I don't know what the skirt says, and I don't even care. Give me a dress with words on it and the writer in me geeks out.
Rita Ora in Vera Wang
I was pretty horrified when Tim Gunn said he thought this look was vulgar and inappropriate. For a fashion exhibit that showcased technical details in fashion, how can you not appreciate this?
It was futuristic and feminine all rolled into one, and I wish the carpet had been filled with more dramatic moments like this one.
Kate Bosworth in Dolce & Gabbana
Photographs don't do this dress justice at all. The beaded details in the bodice and the headpiece glittered in the light and Kate looked like a glowing elven queen. It was a perfect couture moment for the Gala.
Beyonce in Givenchy
To say that this look would have been better suited for last year is by no means a criticism. Beyonce looks (to no one's surprise) jaw-droppingly gorgeous. And as far as this year's theme goes, it is a technological feat to create a red carpet gown out of latex...weird as that concept might be.
The flowers just read a little "cherry blossom" to me, and if she had worn this gown to last year's "China: Through the Looking Glass" Gala, no one would have questioned its place.
Mia Wasikowska in Prada and
Blake Lively in Burberry
These gowns were gorgeous, but not only were they they representative of China in color and styling, they didn't fit the bill of "Fashion in the Age of Technology."
Dakota Johnson in Gucci
I think Dakota is finally out of her "Bella Swan at the Prom" phase, but when the theme is about technology, why would you wear a dress that looks like an elementary school craft project?
Alicia Vikander in Louis Vuitton
This was Tim Gunn's favorite look of the night, and for the life of me I can't understand why. Everything but the kitchen sink is attached to this dress with no cohesiveness. And why is she wearing Avril Lavigne's hiking boots? It's simply ridiculous.
Zoe Kravitz in Valentino
Since when does "Fashion in the Age of Technology" means "Evil Witch Tinkerbell at the Masquerade Prom?" I know it's all up to interpretation, but I don't think the interpreter even knew the language.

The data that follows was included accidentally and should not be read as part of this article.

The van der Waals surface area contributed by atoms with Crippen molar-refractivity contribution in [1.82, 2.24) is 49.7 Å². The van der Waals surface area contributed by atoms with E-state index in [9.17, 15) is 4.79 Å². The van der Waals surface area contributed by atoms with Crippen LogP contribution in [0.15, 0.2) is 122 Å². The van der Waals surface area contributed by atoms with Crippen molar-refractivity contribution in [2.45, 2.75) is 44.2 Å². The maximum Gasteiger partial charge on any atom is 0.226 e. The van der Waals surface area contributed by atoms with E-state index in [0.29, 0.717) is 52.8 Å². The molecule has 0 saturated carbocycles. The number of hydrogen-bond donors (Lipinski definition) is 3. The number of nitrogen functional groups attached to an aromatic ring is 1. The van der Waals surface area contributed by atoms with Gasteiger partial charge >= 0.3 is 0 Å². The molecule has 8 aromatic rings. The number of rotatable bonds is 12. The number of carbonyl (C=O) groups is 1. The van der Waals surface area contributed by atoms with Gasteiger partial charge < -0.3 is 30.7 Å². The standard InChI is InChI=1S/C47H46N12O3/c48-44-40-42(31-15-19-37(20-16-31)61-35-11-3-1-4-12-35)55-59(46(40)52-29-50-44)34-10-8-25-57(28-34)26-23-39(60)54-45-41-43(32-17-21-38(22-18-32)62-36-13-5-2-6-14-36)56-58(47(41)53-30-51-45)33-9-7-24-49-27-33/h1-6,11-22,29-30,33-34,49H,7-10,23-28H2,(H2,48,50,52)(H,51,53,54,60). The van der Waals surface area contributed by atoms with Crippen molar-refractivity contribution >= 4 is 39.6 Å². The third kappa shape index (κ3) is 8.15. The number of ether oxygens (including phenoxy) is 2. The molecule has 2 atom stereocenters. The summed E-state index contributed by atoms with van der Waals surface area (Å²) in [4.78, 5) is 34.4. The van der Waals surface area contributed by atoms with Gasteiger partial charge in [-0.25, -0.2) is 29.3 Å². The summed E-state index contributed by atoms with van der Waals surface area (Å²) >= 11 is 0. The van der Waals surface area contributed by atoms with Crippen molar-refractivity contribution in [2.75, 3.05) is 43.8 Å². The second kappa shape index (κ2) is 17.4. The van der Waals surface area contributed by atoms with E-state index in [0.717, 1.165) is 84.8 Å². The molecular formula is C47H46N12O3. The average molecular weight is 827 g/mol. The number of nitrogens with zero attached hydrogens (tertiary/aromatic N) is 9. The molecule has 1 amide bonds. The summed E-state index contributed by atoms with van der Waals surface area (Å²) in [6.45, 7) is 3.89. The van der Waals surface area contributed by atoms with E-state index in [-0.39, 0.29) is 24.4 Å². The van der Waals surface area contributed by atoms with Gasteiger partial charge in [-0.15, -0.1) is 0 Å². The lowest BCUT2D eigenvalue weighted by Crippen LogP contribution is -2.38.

Nicki Manaj in Moschino
If you're going to go with a bondage thing, throw on some leather and a corset and carry a whip. Nicki didn't even commit to her bad look. If you're going to go off-theme, at least go all the way.
Madonna in Givenchy
I think Madonna and Nicki thought they were going to the same party. Unbelievably, Madonna looks worse. I mean, come on. Absolutely freaking not.
Grimes in Louis Vuitton
This dress is literally being held together with safety pins. If that's what you call "Fashion in the Age of Technology," then I think you need an upgrade from the DOS system.
Lady Gaga in Atelier Versace
Of all the Met Gala themes, this one gave me extremely high expectations of Lady Gaga. I think we all assumed she would ride in on an LED unicorn and come dressed as a glittering disco ball.
To start, her hair and makeup was atrocious. It aged her tremendously and made the whole look skew 80s punk.
The fishnet tights added to the whole 80s vibe, and I just didn't get it. This look could have been great! I loved the circuit board-styled jacket and the corset, but the rest just fell flat and looked like a standard Gaga stage outfit. If she had shown up with the same top paired with a neon glowing ballgown skirt, I would have been all about it.
All that said, I do give her credit for hiking up the Met staircase in those shoes.
Sarah Jessica Parker in Monse
I have to take a few deep breaths for this one.
Sarah Jessica Parker is usually all about the Met Gala theme. Even if you hate what she's wearing, you can't ever fault her for being off-theme. EVER.
This year, she showed up as Hamilton. Then she got snarky and pissy when people said "Yo, the theme was technology and you're dressed like HAMILTON."
Then, as a defense, she said "perhaps you weren't aware of the technology used in the details and embellishments of the design."
Sorry, honey. I'm very well aware, and it's not an extraordinary feat of technological brilliance. You're off theme and your outfit is basic. Own up to it.